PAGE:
- Defending playing an inferior roster for zero benefit other than 'good asset management' is bad
    - No player is remotely close to as rich as the cheapest owner
    - We now have owners suppressing player salaries during prime years yet refusing to pay even market WAR value for free agents

    MLB payrolls have more or less stayed flat over the past three years even as league revenues have steadily increased (hell each team gets $57M per year now from national TV + MLBAM deals alone, plus their regional deals). That should not be commended.
     
  22. Skin Tape Session

    Skin Tape Session Registered User

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    I think some of it is their personalities. I just think gms dont want to break records for these two. I really think its apart of it, I mean 26 right? It has to be personality. Does 26 year old Nolan not get 10 years 30 mil? 26 year old Lindor or mookie?
     
  23. Marmoset

    Marmoset Registered User

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    I also agree with Buck. More and more, players are becoming statistics.

    In particular, I believe the trend towards starting pitchers throwing fewer and fewer innings is a very negative trend for the sport. When it comes to pitching, anyone besides the hard-core fan cares about the starters, and the closer. Nobody tunes into baseball to see a great middle reliever. The pitchers we remember in Jays' history are Stieb, Key, Clemens, Halladay, etc., and Henke and Ward and those guys. Those are the guys people wanted to see. Now most starters are basically gone halfway through the game, followed by a merry-go-round of relief pitchers the casual fan doesn't know or care about.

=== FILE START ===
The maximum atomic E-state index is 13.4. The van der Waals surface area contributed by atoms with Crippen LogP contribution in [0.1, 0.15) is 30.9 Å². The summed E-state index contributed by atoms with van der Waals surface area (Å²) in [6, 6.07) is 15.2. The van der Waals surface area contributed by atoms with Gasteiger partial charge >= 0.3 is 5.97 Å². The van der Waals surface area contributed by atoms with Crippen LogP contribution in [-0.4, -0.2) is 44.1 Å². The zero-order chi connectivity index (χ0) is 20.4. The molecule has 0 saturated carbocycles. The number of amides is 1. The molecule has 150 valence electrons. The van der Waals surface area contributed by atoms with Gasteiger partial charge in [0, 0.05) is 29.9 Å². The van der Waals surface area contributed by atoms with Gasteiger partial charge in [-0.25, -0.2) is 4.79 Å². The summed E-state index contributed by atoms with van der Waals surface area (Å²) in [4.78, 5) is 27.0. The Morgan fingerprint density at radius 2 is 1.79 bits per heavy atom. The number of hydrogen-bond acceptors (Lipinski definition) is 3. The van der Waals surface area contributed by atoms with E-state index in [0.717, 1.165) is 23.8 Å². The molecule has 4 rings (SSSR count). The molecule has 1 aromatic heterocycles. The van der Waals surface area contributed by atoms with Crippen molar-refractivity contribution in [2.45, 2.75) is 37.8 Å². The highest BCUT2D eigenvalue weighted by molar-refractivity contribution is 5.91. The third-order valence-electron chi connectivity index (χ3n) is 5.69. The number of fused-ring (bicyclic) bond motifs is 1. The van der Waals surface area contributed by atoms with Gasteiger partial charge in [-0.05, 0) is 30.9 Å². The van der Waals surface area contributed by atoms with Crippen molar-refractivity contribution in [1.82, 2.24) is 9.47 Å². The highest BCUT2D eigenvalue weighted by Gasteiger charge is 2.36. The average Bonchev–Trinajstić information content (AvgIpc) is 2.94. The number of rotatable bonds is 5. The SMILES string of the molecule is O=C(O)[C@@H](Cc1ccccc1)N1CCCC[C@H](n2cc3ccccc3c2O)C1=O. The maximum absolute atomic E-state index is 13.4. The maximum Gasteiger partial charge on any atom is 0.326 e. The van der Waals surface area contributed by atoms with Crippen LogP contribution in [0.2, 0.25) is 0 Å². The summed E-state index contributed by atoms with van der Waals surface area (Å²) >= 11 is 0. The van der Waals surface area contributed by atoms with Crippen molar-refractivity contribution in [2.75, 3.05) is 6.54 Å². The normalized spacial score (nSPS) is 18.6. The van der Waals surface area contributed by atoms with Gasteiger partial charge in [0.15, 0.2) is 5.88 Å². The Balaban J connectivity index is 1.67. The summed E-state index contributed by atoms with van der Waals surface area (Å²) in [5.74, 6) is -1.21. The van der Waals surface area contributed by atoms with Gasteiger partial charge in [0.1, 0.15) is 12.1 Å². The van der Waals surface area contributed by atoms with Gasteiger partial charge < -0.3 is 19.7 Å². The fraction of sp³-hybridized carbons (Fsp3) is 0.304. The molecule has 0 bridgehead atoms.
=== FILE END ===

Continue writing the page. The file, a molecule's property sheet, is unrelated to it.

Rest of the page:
If the "opener" phenomenon the Rays started takes hold, it becomes that much worse. The whole concept of a starter basically disappears, and you have only relievers. From a marketing perspective, it's a handicap in trying to create interest in the game. The "bullpen day" was bad enough, this is taking it to the next level.

    It might make sense for strategy and trying to win games, but it doesn't make sense if you're trying to sell tickets and make money. This is why if anything, I want MLB to shrink rosters, not expand them. (I realize that won't happen). Shrinking rosters forces you to use less pitchers, which forces them to pitch longer. It would also likely increase offence in the league. All of this is good for generating interest and ultimately making MLB more money. Instead, they're heading in the other direction.

    Okay, rant over!
     
  24. Discoverer

    Discoverer Registered User

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    The simple fix to the lessened impact of individual pitchers is to ramp up the marketing of position player stars. Unfortunately, the league hasn't done that.

    There are plenty of huge stars all around the league. There are endless options if those in charge chose to actually market the league.
     
  25. Amadeus

    Amadeus Stand Witness

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    If he's trying to make a point that baseball has depersonalized it's players, then the reasoning he's giving is flawed.

    The game has gotten more intelligent with data and data driven decisions shouldn't be a cause for being disgruntled.

    This is all due to 4 players still unsigned because they demanded contracts they're not worth.